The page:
Handling Updates and Deletes in Elasticsearch

PeerDB supports Elasticsearch as a target for both CDC and query replication. In most cases we recommend using CDC because of its ease of use, increased reliability and its ability to replicate DELETEs to Elasticsearch. However, this limits the scope of transformations that can be done before loading to Elasticsearch.

To support deduplication on the Elasticsearch side, we need a unique ID for each document that remains consistent so we can update or delete it as per the source. For tables with one column in the primary key, the value of the column itself can be used. For tables with multiple columns in the primary key, we instead choose to hash the values of the columns together, giving a small unique identifier irrespective of the width of the row.

// simplified Go code
func primaryKeyColsHash(record []any, colIndices []int) string {
    hasher := sha256.New()

    for _, colIndex := range colIndices {
        // write the value to the hasher
        _, _ = fmt.Fprint(hasher, record[colIndex])
    hashBytes := hasher.Sum(nil)
    return base64.RawURLEncoding.EncodeToString(hashBytes)
# Sample document uploaded by PeerDB to Elasticsearch.
# Note how the _id field is a (base64 encoded) hash of the
# primary key columns id and c1.
  "_index": "public.oss2",
  "_id": "SAgdSqEaQyGYWxOo8Dj2s0DbXsQXLTC_CWlds8-c4kY",
  "_version": 1,
  "_seq_no": 0,
  "_primary_term": 1,
  "found": true,
  "_source": {
    "c1": 434017,
    "c2": 922856,
    "id": 8,
    "t": "pgbenchinsertc4b998821cc6b161e65489b3",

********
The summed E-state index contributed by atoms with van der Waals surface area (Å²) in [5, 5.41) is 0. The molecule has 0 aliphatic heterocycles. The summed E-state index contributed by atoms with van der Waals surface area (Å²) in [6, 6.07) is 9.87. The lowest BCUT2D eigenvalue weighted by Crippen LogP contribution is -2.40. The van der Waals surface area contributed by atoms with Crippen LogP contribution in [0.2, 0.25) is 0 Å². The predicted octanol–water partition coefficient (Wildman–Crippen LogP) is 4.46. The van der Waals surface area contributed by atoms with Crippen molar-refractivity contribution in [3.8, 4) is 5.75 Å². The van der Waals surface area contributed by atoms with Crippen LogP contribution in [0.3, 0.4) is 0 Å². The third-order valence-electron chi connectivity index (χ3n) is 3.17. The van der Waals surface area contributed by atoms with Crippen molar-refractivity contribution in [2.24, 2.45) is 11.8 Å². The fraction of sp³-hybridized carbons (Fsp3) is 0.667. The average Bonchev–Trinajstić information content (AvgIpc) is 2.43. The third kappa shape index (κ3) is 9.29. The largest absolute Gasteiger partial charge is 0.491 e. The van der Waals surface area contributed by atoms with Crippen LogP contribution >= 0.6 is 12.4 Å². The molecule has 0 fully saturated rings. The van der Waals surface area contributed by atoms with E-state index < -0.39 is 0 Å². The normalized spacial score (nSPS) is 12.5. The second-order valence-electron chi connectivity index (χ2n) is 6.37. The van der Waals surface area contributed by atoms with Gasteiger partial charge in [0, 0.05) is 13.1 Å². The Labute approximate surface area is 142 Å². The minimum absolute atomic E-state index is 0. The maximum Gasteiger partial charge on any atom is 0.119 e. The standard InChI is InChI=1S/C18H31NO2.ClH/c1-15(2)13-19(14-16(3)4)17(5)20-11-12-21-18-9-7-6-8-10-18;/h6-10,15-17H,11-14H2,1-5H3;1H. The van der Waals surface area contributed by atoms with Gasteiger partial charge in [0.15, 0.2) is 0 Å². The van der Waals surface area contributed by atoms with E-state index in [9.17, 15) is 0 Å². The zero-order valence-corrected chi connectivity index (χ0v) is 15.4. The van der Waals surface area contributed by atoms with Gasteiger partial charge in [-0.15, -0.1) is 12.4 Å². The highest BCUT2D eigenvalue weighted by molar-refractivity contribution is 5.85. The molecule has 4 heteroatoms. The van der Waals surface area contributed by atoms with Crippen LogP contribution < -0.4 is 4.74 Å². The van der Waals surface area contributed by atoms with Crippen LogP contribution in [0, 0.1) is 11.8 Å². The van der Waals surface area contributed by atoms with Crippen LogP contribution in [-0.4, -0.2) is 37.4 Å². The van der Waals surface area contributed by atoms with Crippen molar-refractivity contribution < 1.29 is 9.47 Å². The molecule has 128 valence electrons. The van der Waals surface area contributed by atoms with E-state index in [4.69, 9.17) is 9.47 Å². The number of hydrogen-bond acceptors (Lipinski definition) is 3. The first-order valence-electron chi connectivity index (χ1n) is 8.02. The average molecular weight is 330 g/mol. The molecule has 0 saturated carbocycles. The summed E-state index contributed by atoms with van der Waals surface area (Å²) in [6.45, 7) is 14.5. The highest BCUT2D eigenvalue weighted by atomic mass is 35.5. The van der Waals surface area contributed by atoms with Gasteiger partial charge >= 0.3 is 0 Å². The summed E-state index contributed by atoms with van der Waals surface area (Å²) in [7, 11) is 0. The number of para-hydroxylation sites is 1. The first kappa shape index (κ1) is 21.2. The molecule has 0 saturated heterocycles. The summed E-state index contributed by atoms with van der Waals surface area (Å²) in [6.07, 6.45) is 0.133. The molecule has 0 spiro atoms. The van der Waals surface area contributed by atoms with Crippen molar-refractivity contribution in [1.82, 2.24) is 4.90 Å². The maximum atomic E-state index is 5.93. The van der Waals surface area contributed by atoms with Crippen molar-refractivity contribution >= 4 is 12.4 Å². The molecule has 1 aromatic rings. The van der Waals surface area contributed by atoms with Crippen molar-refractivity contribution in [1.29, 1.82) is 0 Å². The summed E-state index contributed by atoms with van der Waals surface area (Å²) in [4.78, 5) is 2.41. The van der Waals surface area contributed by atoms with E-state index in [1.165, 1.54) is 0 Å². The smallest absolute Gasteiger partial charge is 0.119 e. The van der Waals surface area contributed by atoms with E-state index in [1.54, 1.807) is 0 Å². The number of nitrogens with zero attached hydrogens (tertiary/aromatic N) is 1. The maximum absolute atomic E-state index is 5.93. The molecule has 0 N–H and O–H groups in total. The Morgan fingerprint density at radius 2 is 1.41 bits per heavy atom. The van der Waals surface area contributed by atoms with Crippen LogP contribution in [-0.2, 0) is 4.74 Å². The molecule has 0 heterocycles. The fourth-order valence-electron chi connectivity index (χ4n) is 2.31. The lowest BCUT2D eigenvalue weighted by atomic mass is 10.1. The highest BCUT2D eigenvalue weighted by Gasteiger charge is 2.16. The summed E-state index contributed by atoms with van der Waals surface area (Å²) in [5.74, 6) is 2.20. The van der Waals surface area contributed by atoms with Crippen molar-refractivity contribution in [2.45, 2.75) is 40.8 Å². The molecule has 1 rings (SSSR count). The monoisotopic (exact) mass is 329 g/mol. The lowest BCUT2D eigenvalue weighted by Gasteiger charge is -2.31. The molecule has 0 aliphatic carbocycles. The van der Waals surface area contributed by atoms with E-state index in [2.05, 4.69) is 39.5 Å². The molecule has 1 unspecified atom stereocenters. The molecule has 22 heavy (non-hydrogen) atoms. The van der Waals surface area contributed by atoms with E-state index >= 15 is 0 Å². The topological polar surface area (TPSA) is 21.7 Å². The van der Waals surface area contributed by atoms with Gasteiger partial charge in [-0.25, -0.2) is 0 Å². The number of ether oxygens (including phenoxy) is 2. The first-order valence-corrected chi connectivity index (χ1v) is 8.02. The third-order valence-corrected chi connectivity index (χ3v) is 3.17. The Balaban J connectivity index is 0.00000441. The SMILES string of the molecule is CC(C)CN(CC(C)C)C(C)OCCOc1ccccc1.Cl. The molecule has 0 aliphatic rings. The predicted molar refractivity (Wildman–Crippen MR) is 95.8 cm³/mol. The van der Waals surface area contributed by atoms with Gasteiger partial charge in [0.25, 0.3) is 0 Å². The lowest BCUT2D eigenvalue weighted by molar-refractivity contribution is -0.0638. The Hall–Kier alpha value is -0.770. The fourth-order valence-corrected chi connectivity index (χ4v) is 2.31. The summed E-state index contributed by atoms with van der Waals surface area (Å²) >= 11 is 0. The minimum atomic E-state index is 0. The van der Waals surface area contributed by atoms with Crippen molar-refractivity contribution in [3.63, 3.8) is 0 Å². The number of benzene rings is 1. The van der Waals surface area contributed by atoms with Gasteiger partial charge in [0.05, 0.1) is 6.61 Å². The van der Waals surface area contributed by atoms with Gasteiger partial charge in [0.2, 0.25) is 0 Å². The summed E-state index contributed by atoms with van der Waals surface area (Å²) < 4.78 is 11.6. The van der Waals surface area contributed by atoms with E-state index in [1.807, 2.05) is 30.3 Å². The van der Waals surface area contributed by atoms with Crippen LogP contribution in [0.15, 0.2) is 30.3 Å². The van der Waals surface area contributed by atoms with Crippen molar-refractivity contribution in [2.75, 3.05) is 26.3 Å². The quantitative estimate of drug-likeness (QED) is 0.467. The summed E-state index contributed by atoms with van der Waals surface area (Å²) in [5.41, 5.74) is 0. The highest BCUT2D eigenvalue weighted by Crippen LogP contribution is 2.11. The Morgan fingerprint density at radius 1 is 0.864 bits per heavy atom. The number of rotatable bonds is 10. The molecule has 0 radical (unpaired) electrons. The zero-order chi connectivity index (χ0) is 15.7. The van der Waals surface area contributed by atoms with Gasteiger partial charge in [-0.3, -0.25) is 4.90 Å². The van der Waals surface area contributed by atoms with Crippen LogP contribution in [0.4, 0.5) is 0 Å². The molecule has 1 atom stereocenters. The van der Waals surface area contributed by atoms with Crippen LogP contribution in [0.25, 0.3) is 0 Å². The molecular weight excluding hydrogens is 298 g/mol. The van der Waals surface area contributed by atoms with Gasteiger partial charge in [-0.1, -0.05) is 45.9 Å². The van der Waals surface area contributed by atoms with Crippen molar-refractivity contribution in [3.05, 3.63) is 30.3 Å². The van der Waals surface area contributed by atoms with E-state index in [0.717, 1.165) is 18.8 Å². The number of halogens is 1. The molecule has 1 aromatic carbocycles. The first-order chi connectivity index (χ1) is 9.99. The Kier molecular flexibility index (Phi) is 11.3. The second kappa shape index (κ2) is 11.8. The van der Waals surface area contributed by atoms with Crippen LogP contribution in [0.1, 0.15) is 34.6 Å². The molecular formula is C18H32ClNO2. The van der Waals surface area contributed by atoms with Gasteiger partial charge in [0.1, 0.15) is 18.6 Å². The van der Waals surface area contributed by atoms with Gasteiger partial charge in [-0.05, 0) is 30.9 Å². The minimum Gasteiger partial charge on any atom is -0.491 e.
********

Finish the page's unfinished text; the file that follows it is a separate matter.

"updated_at": "2024-05-08T18:33:39.031107Z"

Query replication can be done in append mode, where any change creates a fresh document in Elasticsearch or in upsert mode where some columns are designated as key columns which are deduplicated in a way similar to CDC.

Dynamic Mapping for Data Types

By default, PeerDB currently uses Elasticsearch's dynamic mapping to automatically infer a data type mapping based on the contents of the documents in an index. In practice, numeric types are mapped to either long or float, timestamp types are mapped to date and most other types map to text. A more detailed mapping is available here. This works for many use cases. If needed an explicit mapping can be provided by the user during manual index creation and PeerDB will load documents to this index.


Elasticsearch connector is in beta -- we already have customers who have moved billions of rows from Postgres to Elasticsearch using PeerDB. If you're an Elasticsearch user and wish to replicate data from Postgres to Elasticsearch using PeerDB, do give PeerDB a shot! We would love to help you out or get feedback:

  1. Try PeerDB Cloud for free.

  2. Visit PeerDB's GitHub repository to Get Started.

  3. Join our Slack and say hi!

Thanks for reading!